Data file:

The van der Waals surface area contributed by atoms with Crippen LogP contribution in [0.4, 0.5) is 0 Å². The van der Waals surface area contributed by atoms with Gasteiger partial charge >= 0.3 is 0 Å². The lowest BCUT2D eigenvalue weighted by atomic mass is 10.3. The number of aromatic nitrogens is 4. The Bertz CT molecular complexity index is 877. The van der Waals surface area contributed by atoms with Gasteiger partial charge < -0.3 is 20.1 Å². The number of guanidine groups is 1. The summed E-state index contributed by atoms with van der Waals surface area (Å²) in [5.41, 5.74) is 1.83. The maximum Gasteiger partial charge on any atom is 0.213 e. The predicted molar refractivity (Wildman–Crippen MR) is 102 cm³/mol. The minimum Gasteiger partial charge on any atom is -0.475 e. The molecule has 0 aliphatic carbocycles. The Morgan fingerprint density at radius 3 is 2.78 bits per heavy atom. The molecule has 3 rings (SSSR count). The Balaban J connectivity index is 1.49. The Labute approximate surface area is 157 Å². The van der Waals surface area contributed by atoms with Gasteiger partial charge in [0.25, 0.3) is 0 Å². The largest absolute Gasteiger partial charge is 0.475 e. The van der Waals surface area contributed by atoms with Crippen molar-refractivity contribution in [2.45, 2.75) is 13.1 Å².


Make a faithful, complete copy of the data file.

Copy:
The van der Waals surface area contributed by atoms with Crippen LogP contribution in [0.4, 0.5) is 0 Å². The van der Waals surface area contributed by atoms with Gasteiger partial charge >= 0.3 is 0 Å². The lowest BCUT2D eigenvalue weighted by atomic mass is 10.3. The number of aromatic nitrogens is 4. The Bertz CT molecular complexity index is 877. The van der Waals surface area contributed by atoms with Gasteiger partial charge < -0.3 is 20.1 Å². The number of guanidine groups is 1. The summed E-state index contributed by atoms with van der Waals surface area (Å²) in [5.41, 5.74) is 1.83. The maximum Gasteiger partial charge on any atom is 0.213 e. The predicted molar refractivity (Wildman–Crippen MR) is 102 cm³/mol. The minimum Gasteiger partial charge on any atom is -0.475 e. The molecule has 0 aliphatic carbocycles. The Morgan fingerprint density at radius 3 is 2.78 bits per heavy atom. The molecule has 3 rings (SSSR count). The Balaban J connectivity index is 1.49. The Labute approximate surface area is 157 Å². The van der Waals surface area contributed by atoms with Gasteiger partial charge in [0.25, 0.3) is 0 Å². The largest absolute Gasteiger partial charge is 0.475 e. The van der Waals surface area contributed by atoms with Crippen molar-refractivity contribution in [2.45, 2.75) is 13.1 Å².